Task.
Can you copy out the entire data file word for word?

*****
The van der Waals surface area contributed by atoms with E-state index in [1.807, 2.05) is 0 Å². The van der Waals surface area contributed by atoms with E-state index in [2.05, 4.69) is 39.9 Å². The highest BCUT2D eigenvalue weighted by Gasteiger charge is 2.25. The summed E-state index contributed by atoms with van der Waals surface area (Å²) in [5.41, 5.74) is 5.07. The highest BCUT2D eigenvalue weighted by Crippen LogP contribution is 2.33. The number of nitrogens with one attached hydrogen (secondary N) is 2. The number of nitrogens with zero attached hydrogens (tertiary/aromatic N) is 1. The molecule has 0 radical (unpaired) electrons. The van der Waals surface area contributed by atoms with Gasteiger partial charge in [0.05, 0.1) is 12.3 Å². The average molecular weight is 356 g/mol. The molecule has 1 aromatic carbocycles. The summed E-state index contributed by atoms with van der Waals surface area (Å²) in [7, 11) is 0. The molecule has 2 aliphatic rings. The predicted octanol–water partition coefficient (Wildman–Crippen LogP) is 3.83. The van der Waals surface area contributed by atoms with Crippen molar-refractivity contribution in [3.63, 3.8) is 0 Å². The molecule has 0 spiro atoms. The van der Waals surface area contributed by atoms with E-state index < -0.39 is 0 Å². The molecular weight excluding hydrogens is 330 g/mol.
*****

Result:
The van der Waals surface area contributed by atoms with E-state index in [1.807, 2.05) is 0 Å². The van der Waals surface area contributed by atoms with E-state index in [2.05, 4.69) is 39.9 Å². The highest BCUT2D eigenvalue weighted by Gasteiger charge is 2.25. The summed E-state index contributed by atoms with van der Waals surface area (Å²) in [5.41, 5.74) is 5.07. The highest BCUT2D eigenvalue weighted by Crippen LogP contribution is 2.33. The number of nitrogens with one attached hydrogen (secondary N) is 2. The number of nitrogens with zero attached hydrogens (tertiary/aromatic N) is 1. The molecule has 0 radical (unpaired) electrons. The van der Waals surface area contributed by atoms with Gasteiger partial charge in [0.05, 0.1) is 12.3 Å². The average molecular weight is 356 g/mol. The molecule has 1 aromatic carbocycles. The summed E-state index contributed by atoms with van der Waals surface area (Å²) in [7, 11) is 0. The molecule has 2 aliphatic rings. The predicted octanol–water partition coefficient (Wildman–Crippen LogP) is 3.83. The van der Waals surface area contributed by atoms with Crippen molar-refractivity contribution in [3.63, 3.8) is 0 Å². The molecule has 0 spiro atoms. The van der Waals surface area contributed by atoms with E-state index < -0.39 is 0 Å². The molecular weight excluding hydrogens is 330 g/mol.